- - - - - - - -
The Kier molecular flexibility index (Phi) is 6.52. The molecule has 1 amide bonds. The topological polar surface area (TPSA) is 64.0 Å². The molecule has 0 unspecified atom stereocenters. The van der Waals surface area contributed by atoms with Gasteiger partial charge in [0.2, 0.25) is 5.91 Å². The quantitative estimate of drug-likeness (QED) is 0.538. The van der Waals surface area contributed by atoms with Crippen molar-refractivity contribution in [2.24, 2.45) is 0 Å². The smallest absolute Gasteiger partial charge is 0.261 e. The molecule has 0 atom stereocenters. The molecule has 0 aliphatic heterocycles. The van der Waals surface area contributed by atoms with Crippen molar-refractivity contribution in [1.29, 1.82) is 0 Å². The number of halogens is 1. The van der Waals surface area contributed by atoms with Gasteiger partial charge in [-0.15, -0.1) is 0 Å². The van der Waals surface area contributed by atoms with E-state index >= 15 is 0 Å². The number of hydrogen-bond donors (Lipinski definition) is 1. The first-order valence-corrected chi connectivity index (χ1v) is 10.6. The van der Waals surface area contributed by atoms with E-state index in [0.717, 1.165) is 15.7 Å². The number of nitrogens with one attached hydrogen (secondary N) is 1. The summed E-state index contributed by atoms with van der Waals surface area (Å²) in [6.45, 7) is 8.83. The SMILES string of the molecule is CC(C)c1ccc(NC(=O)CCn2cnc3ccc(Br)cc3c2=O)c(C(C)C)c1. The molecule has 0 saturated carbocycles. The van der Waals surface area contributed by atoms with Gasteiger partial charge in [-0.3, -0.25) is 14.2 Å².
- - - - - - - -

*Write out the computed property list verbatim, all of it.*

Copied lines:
The Kier molecular flexibility index (Phi) is 6.52. The molecule has 1 amide bonds. The topological polar surface area (TPSA) is 64.0 Å². The molecule has 0 unspecified atom stereocenters. The van der Waals surface area contributed by atoms with Gasteiger partial charge in [0.2, 0.25) is 5.91 Å². The quantitative estimate of drug-likeness (QED) is 0.538. The van der Waals surface area contributed by atoms with Crippen molar-refractivity contribution in [2.24, 2.45) is 0 Å². The smallest absolute Gasteiger partial charge is 0.261 e. The molecule has 0 atom stereocenters. The molecule has 0 aliphatic heterocycles. The van der Waals surface area contributed by atoms with Crippen molar-refractivity contribution in [1.29, 1.82) is 0 Å². The number of halogens is 1. The van der Waals surface area contributed by atoms with Gasteiger partial charge in [-0.15, -0.1) is 0 Å². The van der Waals surface area contributed by atoms with E-state index >= 15 is 0 Å². The number of hydrogen-bond donors (Lipinski definition) is 1. The first-order valence-corrected chi connectivity index (χ1v) is 10.6. The van der Waals surface area contributed by atoms with E-state index in [0.717, 1.165) is 15.7 Å². The number of nitrogens with one attached hydrogen (secondary N) is 1. The summed E-state index contributed by atoms with van der Waals surface area (Å²) in [6.45, 7) is 8.83. The SMILES string of the molecule is CC(C)c1ccc(NC(=O)CCn2cnc3ccc(Br)cc3c2=O)c(C(C)C)c1. The molecule has 0 saturated carbocycles. The van der Waals surface area contributed by atoms with Gasteiger partial charge in [-0.3, -0.25) is 14.2 Å².